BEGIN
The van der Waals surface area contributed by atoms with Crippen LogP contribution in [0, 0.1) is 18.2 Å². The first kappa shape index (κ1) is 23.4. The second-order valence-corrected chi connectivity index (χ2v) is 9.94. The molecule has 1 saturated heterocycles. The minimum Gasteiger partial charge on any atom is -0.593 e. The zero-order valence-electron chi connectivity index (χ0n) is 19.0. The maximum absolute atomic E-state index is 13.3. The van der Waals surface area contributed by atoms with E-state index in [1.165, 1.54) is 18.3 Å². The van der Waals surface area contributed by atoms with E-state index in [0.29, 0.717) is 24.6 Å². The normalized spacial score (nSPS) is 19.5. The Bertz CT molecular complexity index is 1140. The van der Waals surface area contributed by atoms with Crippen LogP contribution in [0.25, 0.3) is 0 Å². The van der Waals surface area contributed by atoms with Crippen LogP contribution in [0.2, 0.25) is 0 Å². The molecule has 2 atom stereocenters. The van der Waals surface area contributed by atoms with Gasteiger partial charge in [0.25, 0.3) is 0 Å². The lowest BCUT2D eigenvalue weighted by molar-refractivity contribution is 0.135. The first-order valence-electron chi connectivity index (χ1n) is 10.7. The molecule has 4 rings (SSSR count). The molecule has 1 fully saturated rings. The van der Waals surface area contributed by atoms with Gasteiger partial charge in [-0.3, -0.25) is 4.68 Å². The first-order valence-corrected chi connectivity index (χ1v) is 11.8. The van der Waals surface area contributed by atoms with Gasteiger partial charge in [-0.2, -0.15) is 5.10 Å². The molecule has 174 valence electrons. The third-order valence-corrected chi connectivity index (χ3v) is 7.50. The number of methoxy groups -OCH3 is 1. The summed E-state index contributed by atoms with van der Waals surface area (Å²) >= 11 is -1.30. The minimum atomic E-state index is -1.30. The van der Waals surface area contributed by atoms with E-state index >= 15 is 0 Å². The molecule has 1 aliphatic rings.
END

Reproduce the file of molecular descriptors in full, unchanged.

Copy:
The van der Waals surface area contributed by atoms with Crippen LogP contribution in [0, 0.1) is 18.2 Å². The first kappa shape index (κ1) is 23.4. The second-order valence-corrected chi connectivity index (χ2v) is 9.94. The molecule has 1 saturated heterocycles. The minimum Gasteiger partial charge on any atom is -0.593 e. The zero-order valence-electron chi connectivity index (χ0n) is 19.0. The maximum absolute atomic E-state index is 13.3. The van der Waals surface area contributed by atoms with E-state index in [1.165, 1.54) is 18.3 Å². The van der Waals surface area contributed by atoms with E-state index in [0.29, 0.717) is 24.6 Å². The normalized spacial score (nSPS) is 19.5. The Bertz CT molecular complexity index is 1140. The van der Waals surface area contributed by atoms with Crippen LogP contribution in [0.25, 0.3) is 0 Å². The van der Waals surface area contributed by atoms with Crippen LogP contribution in [0.2, 0.25) is 0 Å². The molecule has 2 atom stereocenters. The van der Waals surface area contributed by atoms with Gasteiger partial charge in [0.25, 0.3) is 0 Å². The lowest BCUT2D eigenvalue weighted by molar-refractivity contribution is 0.135. The first-order valence-electron chi connectivity index (χ1n) is 10.7. The molecule has 4 rings (SSSR count). The molecule has 1 fully saturated rings. The van der Waals surface area contributed by atoms with Gasteiger partial charge in [-0.3, -0.25) is 4.68 Å². The first-order valence-corrected chi connectivity index (χ1v) is 11.8. The van der Waals surface area contributed by atoms with Gasteiger partial charge in [-0.2, -0.15) is 5.10 Å². The molecule has 174 valence electrons. The third-order valence-corrected chi connectivity index (χ3v) is 7.50. The number of methoxy groups -OCH3 is 1. The summed E-state index contributed by atoms with van der Waals surface area (Å²) >= 11 is -1.30. The minimum atomic E-state index is -1.30. The van der Waals surface area contributed by atoms with E-state index >= 15 is 0 Å². The molecule has 1 aliphatic rings.